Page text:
A wonderful story and a compelling mystery, BREACH OF PROMISE should be on everyone's summer reading list.
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By A Customer on May 16 1998
Format: Hardcover
Going through a mid-life crisis, Mike Markov decides to leave his spouse for a younger woman, who happens to work in their company, which happens to be thebiggest employer in the Reno area. When Mike tells his wife Linda that he is filing for divorce, she hires Tahoe attorney Nina O'Reilly to insure she gets half of their multi-million dollar business empire. Mike, in turn, brings in his own top gun, slick lawyer Jeffrey Riesner.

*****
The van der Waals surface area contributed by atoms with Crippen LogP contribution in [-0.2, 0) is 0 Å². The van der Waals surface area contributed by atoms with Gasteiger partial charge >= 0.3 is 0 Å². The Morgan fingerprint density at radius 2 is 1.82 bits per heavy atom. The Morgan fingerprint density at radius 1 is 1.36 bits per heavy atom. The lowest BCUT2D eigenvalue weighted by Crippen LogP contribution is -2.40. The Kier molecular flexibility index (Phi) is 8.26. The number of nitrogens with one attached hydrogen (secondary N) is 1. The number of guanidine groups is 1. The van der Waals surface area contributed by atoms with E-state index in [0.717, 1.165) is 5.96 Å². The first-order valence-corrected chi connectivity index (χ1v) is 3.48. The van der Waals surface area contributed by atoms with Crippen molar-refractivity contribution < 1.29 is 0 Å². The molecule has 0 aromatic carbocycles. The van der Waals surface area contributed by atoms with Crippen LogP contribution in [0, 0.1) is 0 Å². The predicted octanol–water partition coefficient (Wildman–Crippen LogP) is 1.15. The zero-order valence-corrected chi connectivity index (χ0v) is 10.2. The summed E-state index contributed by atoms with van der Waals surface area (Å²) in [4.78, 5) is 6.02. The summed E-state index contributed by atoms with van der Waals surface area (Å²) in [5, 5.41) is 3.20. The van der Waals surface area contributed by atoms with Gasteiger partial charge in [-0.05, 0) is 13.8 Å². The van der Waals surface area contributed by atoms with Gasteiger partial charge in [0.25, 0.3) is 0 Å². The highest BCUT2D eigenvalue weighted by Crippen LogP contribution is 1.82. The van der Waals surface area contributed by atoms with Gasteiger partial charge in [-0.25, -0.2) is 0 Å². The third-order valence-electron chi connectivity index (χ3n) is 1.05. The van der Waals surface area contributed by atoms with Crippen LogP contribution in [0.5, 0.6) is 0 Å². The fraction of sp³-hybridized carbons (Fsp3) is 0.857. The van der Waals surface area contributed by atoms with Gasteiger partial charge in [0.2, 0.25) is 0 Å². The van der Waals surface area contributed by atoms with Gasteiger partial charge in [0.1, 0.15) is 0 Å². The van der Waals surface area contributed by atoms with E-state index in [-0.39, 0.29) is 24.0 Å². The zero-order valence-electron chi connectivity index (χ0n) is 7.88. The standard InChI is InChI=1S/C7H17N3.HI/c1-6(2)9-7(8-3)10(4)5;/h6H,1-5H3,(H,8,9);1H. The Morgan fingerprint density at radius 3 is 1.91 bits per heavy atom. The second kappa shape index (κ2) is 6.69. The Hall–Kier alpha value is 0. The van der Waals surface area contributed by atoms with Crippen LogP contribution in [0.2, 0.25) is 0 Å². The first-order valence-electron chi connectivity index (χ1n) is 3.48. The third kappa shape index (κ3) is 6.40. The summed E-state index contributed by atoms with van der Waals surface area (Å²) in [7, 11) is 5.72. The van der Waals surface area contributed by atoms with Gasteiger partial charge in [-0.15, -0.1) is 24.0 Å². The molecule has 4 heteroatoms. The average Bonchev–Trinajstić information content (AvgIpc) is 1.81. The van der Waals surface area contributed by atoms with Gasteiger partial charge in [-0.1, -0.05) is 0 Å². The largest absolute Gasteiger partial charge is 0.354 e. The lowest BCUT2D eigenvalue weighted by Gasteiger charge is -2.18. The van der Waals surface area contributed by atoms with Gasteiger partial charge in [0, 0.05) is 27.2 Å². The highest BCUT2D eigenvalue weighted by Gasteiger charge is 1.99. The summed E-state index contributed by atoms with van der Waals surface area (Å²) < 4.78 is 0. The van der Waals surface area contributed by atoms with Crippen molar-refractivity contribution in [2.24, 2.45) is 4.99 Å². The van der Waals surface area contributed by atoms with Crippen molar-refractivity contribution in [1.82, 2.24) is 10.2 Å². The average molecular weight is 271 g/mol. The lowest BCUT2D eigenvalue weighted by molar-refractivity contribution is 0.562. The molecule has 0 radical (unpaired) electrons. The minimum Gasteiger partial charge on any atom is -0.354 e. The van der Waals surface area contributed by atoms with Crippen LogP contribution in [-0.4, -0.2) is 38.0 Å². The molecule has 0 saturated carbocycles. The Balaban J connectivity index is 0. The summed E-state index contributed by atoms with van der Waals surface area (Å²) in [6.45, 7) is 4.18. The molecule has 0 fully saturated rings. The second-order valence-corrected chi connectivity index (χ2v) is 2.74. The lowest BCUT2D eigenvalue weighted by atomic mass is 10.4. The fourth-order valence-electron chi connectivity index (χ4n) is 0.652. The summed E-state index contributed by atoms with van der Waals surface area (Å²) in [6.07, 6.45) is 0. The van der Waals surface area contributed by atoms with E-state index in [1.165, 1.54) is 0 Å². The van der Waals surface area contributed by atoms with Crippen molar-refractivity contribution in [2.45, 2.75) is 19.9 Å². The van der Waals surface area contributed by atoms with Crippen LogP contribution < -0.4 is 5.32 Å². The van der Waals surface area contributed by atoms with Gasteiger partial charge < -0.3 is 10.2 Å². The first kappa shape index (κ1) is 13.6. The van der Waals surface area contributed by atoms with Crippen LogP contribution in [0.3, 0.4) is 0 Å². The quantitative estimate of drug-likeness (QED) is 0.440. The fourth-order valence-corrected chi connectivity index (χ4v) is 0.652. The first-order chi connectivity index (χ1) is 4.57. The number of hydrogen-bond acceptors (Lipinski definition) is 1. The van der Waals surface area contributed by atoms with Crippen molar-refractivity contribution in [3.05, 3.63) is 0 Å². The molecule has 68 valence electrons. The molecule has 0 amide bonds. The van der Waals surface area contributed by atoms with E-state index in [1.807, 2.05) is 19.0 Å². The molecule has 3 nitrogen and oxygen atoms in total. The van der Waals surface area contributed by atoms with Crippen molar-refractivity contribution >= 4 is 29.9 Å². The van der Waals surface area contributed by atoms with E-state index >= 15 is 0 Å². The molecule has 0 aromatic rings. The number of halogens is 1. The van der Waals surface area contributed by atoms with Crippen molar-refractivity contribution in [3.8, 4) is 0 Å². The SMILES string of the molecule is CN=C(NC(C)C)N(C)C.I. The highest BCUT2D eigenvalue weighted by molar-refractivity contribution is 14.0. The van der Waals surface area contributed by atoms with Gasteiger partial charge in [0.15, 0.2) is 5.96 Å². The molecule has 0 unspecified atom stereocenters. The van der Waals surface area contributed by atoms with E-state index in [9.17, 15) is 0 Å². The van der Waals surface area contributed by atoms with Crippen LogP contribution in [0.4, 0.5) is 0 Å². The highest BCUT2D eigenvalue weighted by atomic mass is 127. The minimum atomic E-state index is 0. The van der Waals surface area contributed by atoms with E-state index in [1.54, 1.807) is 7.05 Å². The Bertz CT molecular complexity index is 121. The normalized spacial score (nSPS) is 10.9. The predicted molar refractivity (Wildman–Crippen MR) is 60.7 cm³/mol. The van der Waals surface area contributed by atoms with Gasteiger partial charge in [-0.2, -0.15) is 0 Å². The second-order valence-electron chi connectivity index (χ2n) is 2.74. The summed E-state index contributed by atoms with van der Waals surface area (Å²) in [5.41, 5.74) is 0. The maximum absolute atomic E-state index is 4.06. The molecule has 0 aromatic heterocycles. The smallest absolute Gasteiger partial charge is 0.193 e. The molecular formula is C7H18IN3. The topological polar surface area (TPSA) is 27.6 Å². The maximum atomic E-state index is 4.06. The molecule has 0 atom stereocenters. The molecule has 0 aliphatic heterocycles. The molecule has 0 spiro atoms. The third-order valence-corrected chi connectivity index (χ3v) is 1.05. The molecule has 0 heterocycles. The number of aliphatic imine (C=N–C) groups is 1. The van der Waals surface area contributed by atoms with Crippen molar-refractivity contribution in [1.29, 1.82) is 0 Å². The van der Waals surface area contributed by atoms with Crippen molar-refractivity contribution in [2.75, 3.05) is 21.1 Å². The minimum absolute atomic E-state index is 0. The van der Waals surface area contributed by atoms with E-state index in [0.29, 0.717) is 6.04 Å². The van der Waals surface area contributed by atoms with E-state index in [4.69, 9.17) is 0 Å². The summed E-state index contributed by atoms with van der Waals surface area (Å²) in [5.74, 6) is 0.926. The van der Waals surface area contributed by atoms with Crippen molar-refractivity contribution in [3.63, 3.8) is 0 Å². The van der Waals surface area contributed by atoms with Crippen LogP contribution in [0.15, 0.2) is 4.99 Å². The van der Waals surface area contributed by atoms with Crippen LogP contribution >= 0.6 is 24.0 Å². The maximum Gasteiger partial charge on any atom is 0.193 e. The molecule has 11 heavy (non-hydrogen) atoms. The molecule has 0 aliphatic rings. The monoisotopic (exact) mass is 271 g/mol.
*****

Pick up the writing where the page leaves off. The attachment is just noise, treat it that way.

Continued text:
Feeling as if she is not ready for the big leagues that Jeffrey swims in, Nina asks Winston Reynolds to assist her. Ultimately, the case goes to court where Nina and her cohorts find twists and turns, some caused by her own client. Still, the intrepid Nina and her crack staff give their client the best representation an attorney can provide.
BREACH OF PROMISE is a fabulous legal thriller because of the adept writing of Perri O'Shaughnessy to microscopically look at a male's mid-life crisis from various perspectives without placing blame. Though the story line bogs down a bit during the jury deliberations, the overall plot is action-packed and fast-paced with numerous twists. Still, this series is made great by the eccentric characters (Nina, her assistant Sandy, and her lover Paul) who bring real personalities to a sub-genre normally populated by Herculean individuals. This gripping novel and Ms. O'Shaughnessy's previous tales (see OBSTRUCTION OF JUSTICE, etc.) are all fun to read because the morality is not so clear cut.

Harriet Klausner